quarterly meeting days at Marvin's
Dibrell, Tenn., Apr. 1st, 1890.
Dear old Standard: Since we last
wrote to your paper we have had
big rains, high creeks, (and no
bridges to cross on), heavy winds,
but no damage done so far as heard
from, more than fences turned over
and water' gates washed out.
Since the great tornado everything
has quieted down and most of the
farmers will soon be ready to plant
corn at last, as they can plow up
their fields. Most of them out in
this section have done but little
plowing, and the spring has been so
wet that but few could plow, unless
ihey plowed in mud.
Corn is getting scarce as time rolls
along and we now hear it reported
that many cribs are most empty, and
some ol our neighbors thins that
they have had some help in this
work under the curtain of night,
anyway it now trafics at 40 cents per
Mr. Isaac Cawthon now talks of
leaving our burg and taking up his
abode in McMinnville with M. B.
Harwell. Ike may want a drink
out of Monntain Creek before he gets
Misses Delia Womack and Ellen
Wilson were out from C. F. College
visiting home folks last Sunday.
Profs. Allen Trail and Thomas
Turner closed their schools last Fri
day and Saturday. Their services
are wanted for their respective places
for the fall schools.
Mr. J. B. Cantrell is moving on
C. J. Keaton's farm to-day.
BIG STORMS IN HISTORY.
The Wind's Fearful Work la All Parts
of the World.
In 944 a storm in London destroyed
I, 500 houses. In 1091 another storm .
in the same city destroyed 500 houses.
In 1G96 a storm on the coast of En
gland destroyed 200 coasters with
most of their crews. One of the
greatest storms ever known was that
of Nov. 2G and 27, 1703, which caused
in London alone a loss of over 2,
000,000. It is estimated that over
8,000 people' were lost in the floods of
the Thames and Severn and off the
coast of Holland. During the same
storm twelve English men-of-war
with 1,800 men on board were lost in
sight of their own shore. The fa
mous Eddystone Light house was de
stroyed, and with it its ingenuous
contriver, Windstanley. Seven
thousand Swedes perished in a snow
in 1719. A storm in India on Oct.
II, 1737, is said to. have killed 30,000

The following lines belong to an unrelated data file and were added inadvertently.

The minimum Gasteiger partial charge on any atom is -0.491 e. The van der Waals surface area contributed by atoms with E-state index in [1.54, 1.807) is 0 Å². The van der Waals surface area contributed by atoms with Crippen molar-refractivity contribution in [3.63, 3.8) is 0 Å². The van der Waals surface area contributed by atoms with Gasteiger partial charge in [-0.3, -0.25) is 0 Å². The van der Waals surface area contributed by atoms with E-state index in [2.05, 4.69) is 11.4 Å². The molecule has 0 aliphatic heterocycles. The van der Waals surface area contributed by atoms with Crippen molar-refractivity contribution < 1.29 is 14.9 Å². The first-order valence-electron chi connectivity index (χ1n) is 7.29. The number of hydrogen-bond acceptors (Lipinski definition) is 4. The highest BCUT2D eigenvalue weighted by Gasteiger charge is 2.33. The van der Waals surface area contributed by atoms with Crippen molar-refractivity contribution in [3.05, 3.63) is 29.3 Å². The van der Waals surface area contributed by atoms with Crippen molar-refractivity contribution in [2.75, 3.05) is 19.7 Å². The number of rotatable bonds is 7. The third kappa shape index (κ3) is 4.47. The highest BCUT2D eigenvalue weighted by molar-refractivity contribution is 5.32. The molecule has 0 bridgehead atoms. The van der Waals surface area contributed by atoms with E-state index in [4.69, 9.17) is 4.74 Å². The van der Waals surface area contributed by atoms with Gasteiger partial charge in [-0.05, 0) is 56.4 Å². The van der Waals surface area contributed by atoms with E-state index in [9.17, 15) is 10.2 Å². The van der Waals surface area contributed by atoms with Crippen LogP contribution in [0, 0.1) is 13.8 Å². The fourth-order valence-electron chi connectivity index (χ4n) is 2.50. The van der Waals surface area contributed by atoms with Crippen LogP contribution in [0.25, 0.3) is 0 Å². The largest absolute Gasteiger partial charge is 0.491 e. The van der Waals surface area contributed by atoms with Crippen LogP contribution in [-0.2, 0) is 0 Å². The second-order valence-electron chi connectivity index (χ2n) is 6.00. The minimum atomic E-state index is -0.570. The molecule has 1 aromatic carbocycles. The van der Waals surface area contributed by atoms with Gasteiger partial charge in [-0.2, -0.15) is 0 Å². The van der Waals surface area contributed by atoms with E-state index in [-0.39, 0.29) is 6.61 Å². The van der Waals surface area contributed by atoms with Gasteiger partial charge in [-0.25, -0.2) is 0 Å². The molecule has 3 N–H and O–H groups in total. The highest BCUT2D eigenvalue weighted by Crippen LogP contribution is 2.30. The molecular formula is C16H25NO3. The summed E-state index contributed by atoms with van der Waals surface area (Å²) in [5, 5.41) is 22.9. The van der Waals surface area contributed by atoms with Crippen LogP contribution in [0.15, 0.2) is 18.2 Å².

people. At Havanna a storm on Oct.
26, 1708, destroyed over 4,000 houses
and 1,000 people. On April 22, 1782,
7,000people were destroyed by a hur
ricane at Seerat, in the East Indies.
A terrible hurricane swept the west
coast of England and Ireland during
Jan. 6 and 7 of 1839. Over 120 people
were killed in and near Liverpool.
In Ireland 400 houses were blown
down, and there was great loss by
fire. A big storm drove 143 wrecks
on, the British coast. May 29, 1861.
On June 26, 1875, 250 people were
killed at Budah-Pesth Hungary. In
September of the same year a storm
on the coast of of Texas swept many
vilages away and caused an immense
loss of life. On Dec. 28, 1879, the
Tay bridge in Scotland was blown
down, and over 100 persons were
killed. Destructive tornadoes in the
western part of this country caused
great loss of life and property in
April, 1880. .
The great Johnstown disaster of last
May in Pennsylvania is still fresh,
in the memories of all. Millions of
dollars' worth of property were de
stroyed, any nearly 4.000 people
The Chief Promoter of the Nashville &
Lebanon, April 1. A tele
gram was received here this
morning by Maj. A. Vandivort from
Mr. J. A. Crawford announcing the
death of his father, Col. A. L. Craw
ford, at his home in New Castle, Pa.,
this morning at 4 o'clock. Col. Craw
ford has been sick for some time, but
the announcement of his death was
very sudden, and the authorities of
the Nashville & Knoxville Railroad
are endeavoring for the present to
keep his death a secret. The tele
gram announced that Col. Crawford
would be buried on Sunday. Nothing
else concerning his death could be
learned, as the authorities absolutely
refuse to talk.
The L. & N. Railroad gave $10.00','
for the relief of the storm sufferers at